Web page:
As for the beta’s selection of maps, there were three to play on, and none of them exactly screamed instant classic or fan-favourite like Gridlock or Blood Drive, nor do they pack the personality or atmosphere of Checkout or Thrashball. The worst of the bunch by far is Foundation, a largely grey and lifeless map set in a construction site within a COG settlement, filled with concrete walls to duck and dive behind as dark clouds form overhead. It’s an immediately boring and forgettable map to fight on, its colour scheme and setting hardly the most inspiring, but luckily the other two fair better. Harbour is set during a stormy night overlooking the sea, narrow walkways and shipping containers giving battles a more intimate feel, though it does have its fair share of longer sightlines too. Dam, meanwhile, is a more open map taking place during a sunny and bright day at the base of the titular wall.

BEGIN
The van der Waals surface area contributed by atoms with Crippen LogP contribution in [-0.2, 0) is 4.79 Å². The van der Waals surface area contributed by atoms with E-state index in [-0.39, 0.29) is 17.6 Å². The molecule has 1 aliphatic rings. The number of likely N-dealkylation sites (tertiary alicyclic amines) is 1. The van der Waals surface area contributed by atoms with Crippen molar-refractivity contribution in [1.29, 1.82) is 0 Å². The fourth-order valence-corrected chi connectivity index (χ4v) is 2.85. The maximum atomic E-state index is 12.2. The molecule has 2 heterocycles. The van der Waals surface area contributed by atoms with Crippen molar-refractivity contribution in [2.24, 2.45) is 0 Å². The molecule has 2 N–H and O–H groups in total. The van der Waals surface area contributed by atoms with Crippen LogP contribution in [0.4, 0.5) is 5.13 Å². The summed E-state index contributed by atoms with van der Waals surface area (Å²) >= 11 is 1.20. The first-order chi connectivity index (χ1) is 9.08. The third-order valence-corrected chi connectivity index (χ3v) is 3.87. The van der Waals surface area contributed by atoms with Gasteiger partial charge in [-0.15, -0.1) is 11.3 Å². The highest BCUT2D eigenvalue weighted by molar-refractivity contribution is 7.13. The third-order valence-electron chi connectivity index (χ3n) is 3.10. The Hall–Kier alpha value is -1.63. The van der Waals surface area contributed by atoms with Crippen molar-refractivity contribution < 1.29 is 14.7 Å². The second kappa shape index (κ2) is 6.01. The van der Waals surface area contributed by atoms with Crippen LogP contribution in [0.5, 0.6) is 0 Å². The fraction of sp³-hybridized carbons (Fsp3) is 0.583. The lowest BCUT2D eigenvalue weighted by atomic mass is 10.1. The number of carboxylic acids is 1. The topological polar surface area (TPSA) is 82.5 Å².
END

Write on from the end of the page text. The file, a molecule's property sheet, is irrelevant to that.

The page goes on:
It’s a shame these maps aren’t as interactive as maps from Gears’ past. Avalanche from Gears 2, for instance, would splatter you with a deadly wall of snow if you weren’t too careful, and a number of maps from Gears 3 featured events which unfolded naturally or could be triggered by the player, such as visibility-reducing sandstorms periodically blowing in on Trenches, or shooting down the scoreboard to crush anyone standing underneath it in Thrashball. Gears 4’s so far are comparatively static, and while they look nice enough running in 1080p at 60fps (the campaign will be capped at 30fps, just like last year’s Gears Of War: Ultimate Edition), they don’t quite do Unreal Engine 4 justice in their current state. It’s still early days, of course, and with the full game set to contain ten maps (including the obligatory Gridlock remake), and violent storms referred to as ‘windflares’ set to play a prominent part in the campaign, might we be seeing some other maps battered by Sera’s out of control weather conditions?